We realize that the alphabet soup of financial designations can seem overwhelming. Distinguishing between valuable certifications and the more arcane offerings is becoming increasingly difficult. This is one reason many traditional financial firms still highly value the classic MBA. But some designations are useful, providing niche curriculum not heavily covered in Master’s programs.
Here are some worthy financial designations that can complement an advanced financial degree.
CAIA- Chartered Alternative Investment Analyst
The growth in alternative investments has been astounding. Greater accessibility and transparency has resulted in an industry with over $7.4 trillion in assets.1
PWC further reports the category saw 11% compounded annual growth rate over the last decade while “liquid alternatives are growing at rates as high as 15% per year.”2
While dominated almost exclusively by institutional and extremely high net worth individuals, we have even seen the alternatives theme penetrate into basic mutual funds and ETFs.
The CAIA designation is becoming increasingly desirable in the financial industry and is a must-have if dealing in areas such as real estate, private equity, oil & gas partnerships, infrastructure, private placements, hedge funds, commodities, derivatives or 144a offerings.
Though relatively young (the first exam was in 2003), there are CAIA candidates from a wide variety of financial institutions including banks, M&A advisory firms, asset management providers, family offices, insurance companies and accounting firms.
The CAIA is not like other designations- the charter holder has demonstrated an understanding of sophisticated investments and portfolio management strategies. Their association refers to the designation as the “global benchmark in alternative investment education”.3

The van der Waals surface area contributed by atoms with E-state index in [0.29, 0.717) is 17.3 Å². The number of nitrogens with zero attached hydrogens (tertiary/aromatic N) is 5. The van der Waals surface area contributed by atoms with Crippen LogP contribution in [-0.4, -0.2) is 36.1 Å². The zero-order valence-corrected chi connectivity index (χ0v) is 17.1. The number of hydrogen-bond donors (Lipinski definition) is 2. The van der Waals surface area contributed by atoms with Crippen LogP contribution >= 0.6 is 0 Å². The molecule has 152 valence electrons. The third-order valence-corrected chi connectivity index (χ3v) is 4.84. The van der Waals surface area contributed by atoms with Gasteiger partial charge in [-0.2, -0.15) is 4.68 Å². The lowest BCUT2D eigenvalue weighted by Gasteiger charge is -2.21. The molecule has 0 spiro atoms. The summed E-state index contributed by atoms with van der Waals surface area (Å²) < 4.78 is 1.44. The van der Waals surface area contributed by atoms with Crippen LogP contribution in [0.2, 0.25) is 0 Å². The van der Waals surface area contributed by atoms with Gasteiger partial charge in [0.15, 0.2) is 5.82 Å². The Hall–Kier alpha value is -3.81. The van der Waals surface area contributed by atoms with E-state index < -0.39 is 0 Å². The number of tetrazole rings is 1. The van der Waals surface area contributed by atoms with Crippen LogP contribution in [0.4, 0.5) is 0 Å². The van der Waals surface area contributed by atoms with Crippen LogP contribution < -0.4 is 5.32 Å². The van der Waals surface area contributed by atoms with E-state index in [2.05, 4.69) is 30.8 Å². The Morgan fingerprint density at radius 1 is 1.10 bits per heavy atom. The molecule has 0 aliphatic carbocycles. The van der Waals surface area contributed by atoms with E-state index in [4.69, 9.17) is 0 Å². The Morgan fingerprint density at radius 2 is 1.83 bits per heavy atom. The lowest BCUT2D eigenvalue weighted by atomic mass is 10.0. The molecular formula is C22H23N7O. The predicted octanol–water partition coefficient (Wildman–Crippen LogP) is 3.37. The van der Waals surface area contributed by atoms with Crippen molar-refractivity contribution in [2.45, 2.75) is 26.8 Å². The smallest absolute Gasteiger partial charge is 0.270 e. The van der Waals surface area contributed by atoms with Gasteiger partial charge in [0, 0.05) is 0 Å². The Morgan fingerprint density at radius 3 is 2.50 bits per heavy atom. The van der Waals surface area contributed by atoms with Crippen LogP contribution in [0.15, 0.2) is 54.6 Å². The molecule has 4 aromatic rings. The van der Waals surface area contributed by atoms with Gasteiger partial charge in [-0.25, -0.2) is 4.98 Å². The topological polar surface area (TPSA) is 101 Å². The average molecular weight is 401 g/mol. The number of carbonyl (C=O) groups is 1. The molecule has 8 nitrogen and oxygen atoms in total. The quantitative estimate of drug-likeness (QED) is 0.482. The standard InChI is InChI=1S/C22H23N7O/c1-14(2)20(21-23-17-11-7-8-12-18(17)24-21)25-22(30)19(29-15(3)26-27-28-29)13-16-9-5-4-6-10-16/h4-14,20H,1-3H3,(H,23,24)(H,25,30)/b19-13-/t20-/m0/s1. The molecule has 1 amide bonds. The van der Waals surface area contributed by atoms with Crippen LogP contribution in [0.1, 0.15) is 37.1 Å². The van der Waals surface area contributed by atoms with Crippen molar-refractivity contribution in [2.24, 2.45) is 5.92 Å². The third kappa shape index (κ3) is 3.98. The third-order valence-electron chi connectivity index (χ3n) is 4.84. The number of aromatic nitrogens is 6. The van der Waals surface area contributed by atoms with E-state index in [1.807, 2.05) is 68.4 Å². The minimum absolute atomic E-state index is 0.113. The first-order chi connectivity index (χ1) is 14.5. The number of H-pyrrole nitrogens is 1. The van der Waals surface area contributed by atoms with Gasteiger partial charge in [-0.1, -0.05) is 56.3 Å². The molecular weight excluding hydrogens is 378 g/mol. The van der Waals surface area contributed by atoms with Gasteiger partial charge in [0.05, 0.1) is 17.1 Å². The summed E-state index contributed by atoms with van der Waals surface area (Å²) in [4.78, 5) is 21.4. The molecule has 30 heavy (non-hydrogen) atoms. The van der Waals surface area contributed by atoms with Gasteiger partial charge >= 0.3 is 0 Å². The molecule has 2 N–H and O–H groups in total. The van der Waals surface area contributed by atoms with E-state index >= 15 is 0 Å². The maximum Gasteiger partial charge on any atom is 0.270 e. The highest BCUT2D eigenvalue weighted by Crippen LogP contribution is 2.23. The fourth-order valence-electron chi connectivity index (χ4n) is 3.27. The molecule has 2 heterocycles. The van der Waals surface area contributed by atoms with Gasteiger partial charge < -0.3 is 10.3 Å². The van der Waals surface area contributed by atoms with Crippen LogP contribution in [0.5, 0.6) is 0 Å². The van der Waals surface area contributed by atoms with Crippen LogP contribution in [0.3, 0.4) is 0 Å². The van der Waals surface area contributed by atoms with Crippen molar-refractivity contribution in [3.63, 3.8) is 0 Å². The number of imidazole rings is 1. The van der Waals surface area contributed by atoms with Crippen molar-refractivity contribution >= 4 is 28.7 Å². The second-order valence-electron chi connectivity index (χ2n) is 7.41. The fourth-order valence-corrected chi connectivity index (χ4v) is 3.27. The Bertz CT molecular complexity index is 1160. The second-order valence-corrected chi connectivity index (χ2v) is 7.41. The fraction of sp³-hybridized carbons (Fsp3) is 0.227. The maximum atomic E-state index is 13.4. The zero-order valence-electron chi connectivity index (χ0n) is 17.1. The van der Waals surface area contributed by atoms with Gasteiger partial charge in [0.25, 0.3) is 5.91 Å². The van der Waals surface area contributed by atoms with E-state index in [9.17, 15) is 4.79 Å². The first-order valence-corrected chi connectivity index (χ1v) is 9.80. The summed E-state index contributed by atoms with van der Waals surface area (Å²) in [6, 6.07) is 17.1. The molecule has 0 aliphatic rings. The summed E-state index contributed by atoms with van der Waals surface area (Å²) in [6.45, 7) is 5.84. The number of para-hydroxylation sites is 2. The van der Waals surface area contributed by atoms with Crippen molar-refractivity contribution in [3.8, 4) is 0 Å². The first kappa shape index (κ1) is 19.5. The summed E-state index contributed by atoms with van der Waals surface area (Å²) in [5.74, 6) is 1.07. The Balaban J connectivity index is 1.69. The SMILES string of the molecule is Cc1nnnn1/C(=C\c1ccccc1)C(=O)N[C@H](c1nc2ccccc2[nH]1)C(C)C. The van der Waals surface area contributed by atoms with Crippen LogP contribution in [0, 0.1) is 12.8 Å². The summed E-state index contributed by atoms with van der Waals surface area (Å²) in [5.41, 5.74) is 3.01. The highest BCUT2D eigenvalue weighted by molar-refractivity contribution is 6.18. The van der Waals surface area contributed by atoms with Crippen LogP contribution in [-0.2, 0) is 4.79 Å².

Given the higher fee structure associated with alternatives, professionals holding this designation discover potential employers seek them out.
It is no secret that alternative fund managers charge higher fees than traditional managers, but nowhere is this more visible than with asset servicers. These firms, such as prime brokers, earn fees that are “two to six times those paid on traditional equity or fixed-income investments”.4
Consequently, the CAIA is a very marketable designation simply because of the network many CAIA professionals have developed over time.
The program extensively covers the alternatives landscape. On the product side, it delves into structured products, managed futures and funds of funds. The program also addresses manager selection as well as regulatory and ethical concerns. Many CAIA clients are part of complex legal structures, often involving offshore operations.
From a resources standpoint, the CAIA program is quite manageable. The cost for an individual course registration is $895 while the time frame for program completion is ‘within a year’.5